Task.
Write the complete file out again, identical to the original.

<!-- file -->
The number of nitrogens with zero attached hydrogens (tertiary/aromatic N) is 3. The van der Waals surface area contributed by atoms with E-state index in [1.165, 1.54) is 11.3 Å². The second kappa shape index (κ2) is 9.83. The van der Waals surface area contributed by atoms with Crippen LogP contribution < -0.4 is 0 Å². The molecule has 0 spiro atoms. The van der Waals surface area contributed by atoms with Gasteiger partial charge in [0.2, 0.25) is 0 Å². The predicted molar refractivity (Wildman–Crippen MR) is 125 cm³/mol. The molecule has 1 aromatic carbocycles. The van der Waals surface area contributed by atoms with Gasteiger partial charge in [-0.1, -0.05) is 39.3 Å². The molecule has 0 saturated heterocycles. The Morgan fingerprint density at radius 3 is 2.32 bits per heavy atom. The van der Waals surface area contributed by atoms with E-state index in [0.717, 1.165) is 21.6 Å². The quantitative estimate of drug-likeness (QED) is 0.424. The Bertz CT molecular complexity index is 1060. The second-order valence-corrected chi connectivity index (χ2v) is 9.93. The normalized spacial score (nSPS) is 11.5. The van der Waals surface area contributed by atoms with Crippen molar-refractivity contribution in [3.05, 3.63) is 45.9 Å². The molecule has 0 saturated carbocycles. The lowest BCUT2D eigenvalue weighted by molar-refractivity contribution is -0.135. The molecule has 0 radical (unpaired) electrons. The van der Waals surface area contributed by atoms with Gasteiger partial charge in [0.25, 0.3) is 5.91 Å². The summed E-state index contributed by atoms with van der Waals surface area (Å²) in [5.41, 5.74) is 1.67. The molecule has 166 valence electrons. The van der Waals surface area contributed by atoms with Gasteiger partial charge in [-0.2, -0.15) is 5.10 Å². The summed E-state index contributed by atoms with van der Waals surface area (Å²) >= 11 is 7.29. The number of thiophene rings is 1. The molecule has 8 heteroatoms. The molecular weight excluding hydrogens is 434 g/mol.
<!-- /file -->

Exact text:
The number of nitrogens with zero attached hydrogens (tertiary/aromatic N) is 3. The van der Waals surface area contributed by atoms with E-state index in [1.165, 1.54) is 11.3 Å². The second kappa shape index (κ2) is 9.83. The van der Waals surface area contributed by atoms with Crippen LogP contribution < -0.4 is 0 Å². The molecule has 0 spiro atoms. The van der Waals surface area contributed by atoms with Gasteiger partial charge in [0.2, 0.25) is 0 Å². The predicted molar refractivity (Wildman–Crippen MR) is 125 cm³/mol. The molecule has 1 aromatic carbocycles. The van der Waals surface area contributed by atoms with Gasteiger partial charge in [-0.1, -0.05) is 39.3 Å². The molecule has 0 saturated heterocycles. The Morgan fingerprint density at radius 3 is 2.32 bits per heavy atom. The van der Waals surface area contributed by atoms with E-state index in [0.717, 1.165) is 21.6 Å². The quantitative estimate of drug-likeness (QED) is 0.424. The Bertz CT molecular complexity index is 1060. The second-order valence-corrected chi connectivity index (χ2v) is 9.93. The normalized spacial score (nSPS) is 11.5. The van der Waals surface area contributed by atoms with Crippen molar-refractivity contribution in [3.05, 3.63) is 45.9 Å². The molecule has 0 saturated carbocycles. The lowest BCUT2D eigenvalue weighted by molar-refractivity contribution is -0.135. The molecule has 0 radical (unpaired) electrons. The van der Waals surface area contributed by atoms with Gasteiger partial charge in [0.25, 0.3) is 5.91 Å². The summed E-state index contributed by atoms with van der Waals surface area (Å²) in [5.41, 5.74) is 1.67. The molecule has 166 valence electrons. The van der Waals surface area contributed by atoms with Gasteiger partial charge in [-0.2, -0.15) is 5.10 Å². The summed E-state index contributed by atoms with van der Waals surface area (Å²) >= 11 is 7.29. The number of thiophene rings is 1. The molecule has 8 heteroatoms. The molecular weight excluding hydrogens is 434 g/mol.